Cetshwayo Byrd isn’t afraid to accept a challenge.

Byrd took over a Camden team in 2011 that went 8-18 the previous season and led the Panthers to back-to-back South Group 3 titles and a state finals appearance at Rutgers.

After Byrd left Camden in 2013 -- he was not rehired by Camden officials after a dispute over an independent film about the team -- he took over at Westampton Tech. Now in his fifth season at Westampton, Byrd has guided the Panthers to a 14-7 record, one of the team’s best starts in his tenure.

Of course, Byrd said, the pressure of coaching at hoops-crazy Camden is different than the atmosphere at Westampton Tech in Burlington County.

“Everybody in the community rallies around that [Camden] team,” said Byrd, a 1988 Camden graduate. “That’s like eating a Sunday dinner with your family. Camden High is playing today? Stop. Drop everything, and we’re there. There was definitely some pressure, but I had fun with it."

Despite the more sedate fan base at Westampton, Byrd said he is “in a good spot right now.”

“The administration at West Tech is wonderful,” he said. "They work with me with basically whatever I need, and they’re supportive with everybody. I landed on my feet.”

Byrd brings an old-school, hard-work mantra to a program that hasn’t been accustomed to winning.

That is part of what brought Tyrese Myrick to Westampton Tech. The senior guard spent his freshman year at Doane Academy but needed a change of scenery.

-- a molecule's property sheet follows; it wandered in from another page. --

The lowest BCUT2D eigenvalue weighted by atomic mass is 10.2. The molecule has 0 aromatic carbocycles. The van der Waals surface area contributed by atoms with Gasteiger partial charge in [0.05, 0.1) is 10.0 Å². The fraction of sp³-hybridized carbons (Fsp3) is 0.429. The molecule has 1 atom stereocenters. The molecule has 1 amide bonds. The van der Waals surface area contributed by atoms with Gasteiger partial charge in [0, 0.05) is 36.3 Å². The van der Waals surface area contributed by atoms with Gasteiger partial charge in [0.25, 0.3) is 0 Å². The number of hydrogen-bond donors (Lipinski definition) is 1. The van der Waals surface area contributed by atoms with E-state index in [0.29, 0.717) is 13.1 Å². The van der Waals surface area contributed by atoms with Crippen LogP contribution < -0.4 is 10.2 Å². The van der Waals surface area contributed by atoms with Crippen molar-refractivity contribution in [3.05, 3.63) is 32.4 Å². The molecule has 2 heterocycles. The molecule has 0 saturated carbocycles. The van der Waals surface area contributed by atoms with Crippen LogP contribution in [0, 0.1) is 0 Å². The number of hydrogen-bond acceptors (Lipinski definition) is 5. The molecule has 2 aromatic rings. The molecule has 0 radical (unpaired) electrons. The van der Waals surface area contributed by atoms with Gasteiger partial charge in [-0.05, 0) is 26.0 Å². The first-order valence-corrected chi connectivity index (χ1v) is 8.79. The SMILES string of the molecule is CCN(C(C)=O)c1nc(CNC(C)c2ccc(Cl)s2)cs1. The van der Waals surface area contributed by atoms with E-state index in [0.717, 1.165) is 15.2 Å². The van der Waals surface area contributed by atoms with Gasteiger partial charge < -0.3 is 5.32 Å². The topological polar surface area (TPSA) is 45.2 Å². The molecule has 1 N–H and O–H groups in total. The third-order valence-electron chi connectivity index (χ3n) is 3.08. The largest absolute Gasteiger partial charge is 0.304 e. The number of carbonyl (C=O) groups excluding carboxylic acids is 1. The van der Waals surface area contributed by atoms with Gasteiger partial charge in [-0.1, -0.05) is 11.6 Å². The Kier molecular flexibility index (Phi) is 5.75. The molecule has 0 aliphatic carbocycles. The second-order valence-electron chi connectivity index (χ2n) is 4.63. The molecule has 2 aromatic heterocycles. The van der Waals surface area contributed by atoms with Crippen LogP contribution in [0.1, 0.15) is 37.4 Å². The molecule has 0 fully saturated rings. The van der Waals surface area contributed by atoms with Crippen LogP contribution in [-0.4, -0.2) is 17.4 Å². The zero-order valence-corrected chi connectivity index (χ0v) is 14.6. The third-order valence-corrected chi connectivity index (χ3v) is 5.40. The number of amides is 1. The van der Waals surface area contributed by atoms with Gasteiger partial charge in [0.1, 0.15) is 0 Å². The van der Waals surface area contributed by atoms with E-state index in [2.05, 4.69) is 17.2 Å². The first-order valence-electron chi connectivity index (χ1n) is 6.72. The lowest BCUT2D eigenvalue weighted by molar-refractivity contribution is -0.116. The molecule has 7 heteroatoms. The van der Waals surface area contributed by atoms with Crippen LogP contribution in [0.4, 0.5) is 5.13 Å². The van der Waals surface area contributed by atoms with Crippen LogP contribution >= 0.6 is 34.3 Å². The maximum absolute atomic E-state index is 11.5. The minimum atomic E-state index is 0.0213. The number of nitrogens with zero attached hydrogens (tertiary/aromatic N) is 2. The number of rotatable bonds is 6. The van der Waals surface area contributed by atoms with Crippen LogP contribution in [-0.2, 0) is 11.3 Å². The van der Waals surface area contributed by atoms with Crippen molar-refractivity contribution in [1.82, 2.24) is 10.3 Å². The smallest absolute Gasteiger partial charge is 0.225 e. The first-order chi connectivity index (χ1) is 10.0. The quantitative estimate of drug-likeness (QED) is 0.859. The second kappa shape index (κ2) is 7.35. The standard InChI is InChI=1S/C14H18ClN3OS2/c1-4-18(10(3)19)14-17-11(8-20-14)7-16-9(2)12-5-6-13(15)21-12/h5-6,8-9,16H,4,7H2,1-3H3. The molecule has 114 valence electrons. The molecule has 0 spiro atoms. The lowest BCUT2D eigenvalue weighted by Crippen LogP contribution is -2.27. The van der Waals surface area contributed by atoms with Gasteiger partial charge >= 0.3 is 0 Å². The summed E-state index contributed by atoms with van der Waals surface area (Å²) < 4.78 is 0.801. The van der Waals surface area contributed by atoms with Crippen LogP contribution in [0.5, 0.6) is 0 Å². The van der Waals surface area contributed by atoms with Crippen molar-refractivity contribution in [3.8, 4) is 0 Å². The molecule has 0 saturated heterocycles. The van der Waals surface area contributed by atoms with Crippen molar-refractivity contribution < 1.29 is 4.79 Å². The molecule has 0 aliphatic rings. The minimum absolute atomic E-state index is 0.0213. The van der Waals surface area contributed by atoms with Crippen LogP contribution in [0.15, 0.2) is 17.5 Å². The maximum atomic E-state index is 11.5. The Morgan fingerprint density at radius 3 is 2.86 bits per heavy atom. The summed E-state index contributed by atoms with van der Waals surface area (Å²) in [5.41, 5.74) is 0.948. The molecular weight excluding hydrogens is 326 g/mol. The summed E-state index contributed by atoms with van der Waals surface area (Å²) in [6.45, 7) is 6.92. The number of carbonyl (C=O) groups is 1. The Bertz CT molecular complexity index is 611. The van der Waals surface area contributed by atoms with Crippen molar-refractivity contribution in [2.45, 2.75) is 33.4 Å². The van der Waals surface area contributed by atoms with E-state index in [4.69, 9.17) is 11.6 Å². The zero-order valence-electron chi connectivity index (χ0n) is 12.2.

“He just laid down how things were going to be run,” said Myrick. “I’d be able to be ball dominant and get my teammates involved, and from there he had me. I could tell how they were talking that they really cared about me going to the next level.”

Myrick said he has college offers from Division II schools Lincoln and Georgian Court. He also wants to rewrite history this season as Westampton Tech has never won a sectional championship.

“That was one of the reasons I went there, to make a name for myself and the program and the people coming in behind me,” Myrick said.

Myrick, at 6-foot-1 and 236 pounds, is averaging a team-best 20.6 points, 5.5 rebounds and 3.7 assists per game, according to MaxPreps.

Myrick is called the Panthers' go-to guy by his coach. The player also credits the team's family atmosphere for its success this season.
Myrick is called the Panthers' go-to guy by his coach. The player also credits the team's family atmosphere for its success this season.

Byrd described Myrick as “our guy” and said “we’re going to go as far as he takes us.”

Byrd and Myrick both also credited this season’s success to the players being closer than ever, which began during summer workouts.

“After practice, we’d go hang at a friend’s house, whether it was my house or another teammate’s," Myrick said.

“When you play with people you call family and you’re getting coached by people who genuinely care about you, it brings something else out of you,” Myrick said. “It makes you want to work harder and play for your family and you’ll do whatever for your family."

In addition to Myrick’s scoring, Byrd said the team has benefited from everyone accepting their roles.

Senior guard Avery Anderson, who averages 11.1 points and 4.3 rebounds per game, helps out with the scoring, and senior guard Justin Peeples is Byrd’s defensive stopper.

Avery Anderson (bottom) of Westampton Tech and Tommy Londres of Moorestown go after a loose ball in January 2019.
CHARLES FOX / Staff Photographer
Avery Anderson (bottom) of Westampton Tech and Tommy Londres of Moorestown go after a loose ball in January 2019.

“You can tell when we’re in close games, we stay together,” Myrick said. "When one teammate has a turnover or isn’t playing well, we lift them up instead of bringing them down.”

Zrada Jagger (right) of Moorestown drives upcourt against Justin Peeples of Westampton in January 2019.
CHARLES FOX / Staff Photographer
Zrada Jagger (right) of Moorestown drives upcourt against Justin Peeples of Westampton in January 2019.